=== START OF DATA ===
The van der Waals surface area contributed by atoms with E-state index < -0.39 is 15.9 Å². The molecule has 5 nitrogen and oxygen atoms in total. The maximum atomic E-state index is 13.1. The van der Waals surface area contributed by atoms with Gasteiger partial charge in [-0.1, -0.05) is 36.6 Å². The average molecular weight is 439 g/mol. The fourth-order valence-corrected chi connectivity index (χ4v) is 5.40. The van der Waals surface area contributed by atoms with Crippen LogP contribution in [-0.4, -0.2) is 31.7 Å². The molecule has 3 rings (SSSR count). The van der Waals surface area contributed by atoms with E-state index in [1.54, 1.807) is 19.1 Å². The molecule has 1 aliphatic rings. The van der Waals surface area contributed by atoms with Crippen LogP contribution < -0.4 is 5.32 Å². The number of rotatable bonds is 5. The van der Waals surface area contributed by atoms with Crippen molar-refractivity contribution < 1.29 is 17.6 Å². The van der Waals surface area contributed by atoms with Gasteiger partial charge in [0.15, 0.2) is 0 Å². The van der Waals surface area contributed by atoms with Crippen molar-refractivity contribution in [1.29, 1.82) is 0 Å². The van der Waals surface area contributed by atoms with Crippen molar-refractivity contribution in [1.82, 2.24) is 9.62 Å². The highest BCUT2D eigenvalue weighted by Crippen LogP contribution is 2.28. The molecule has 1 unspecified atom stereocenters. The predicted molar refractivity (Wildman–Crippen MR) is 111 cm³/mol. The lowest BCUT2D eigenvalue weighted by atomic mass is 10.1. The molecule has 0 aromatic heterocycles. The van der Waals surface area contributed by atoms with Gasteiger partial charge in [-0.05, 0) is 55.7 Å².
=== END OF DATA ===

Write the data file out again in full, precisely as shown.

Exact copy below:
The van der Waals surface area contributed by atoms with E-state index < -0.39 is 15.9 Å². The molecule has 5 nitrogen and oxygen atoms in total. The maximum atomic E-state index is 13.1. The van der Waals surface area contributed by atoms with Gasteiger partial charge in [-0.1, -0.05) is 36.6 Å². The average molecular weight is 439 g/mol. The fourth-order valence-corrected chi connectivity index (χ4v) is 5.40. The van der Waals surface area contributed by atoms with Crippen LogP contribution in [-0.4, -0.2) is 31.7 Å². The molecule has 3 rings (SSSR count). The van der Waals surface area contributed by atoms with E-state index in [1.54, 1.807) is 19.1 Å². The molecule has 1 aliphatic rings. The van der Waals surface area contributed by atoms with Crippen LogP contribution < -0.4 is 5.32 Å². The number of rotatable bonds is 5. The van der Waals surface area contributed by atoms with Crippen molar-refractivity contribution < 1.29 is 17.6 Å². The van der Waals surface area contributed by atoms with Gasteiger partial charge in [0.15, 0.2) is 0 Å². The van der Waals surface area contributed by atoms with Crippen molar-refractivity contribution in [1.29, 1.82) is 0 Å². The van der Waals surface area contributed by atoms with Crippen molar-refractivity contribution in [1.82, 2.24) is 9.62 Å². The highest BCUT2D eigenvalue weighted by Crippen LogP contribution is 2.28. The molecule has 1 unspecified atom stereocenters. The predicted molar refractivity (Wildman–Crippen MR) is 111 cm³/mol. The lowest BCUT2D eigenvalue weighted by atomic mass is 10.1. The molecule has 0 aromatic heterocycles. The van der Waals surface area contributed by atoms with Gasteiger partial charge in [-0.05, 0) is 55.7 Å².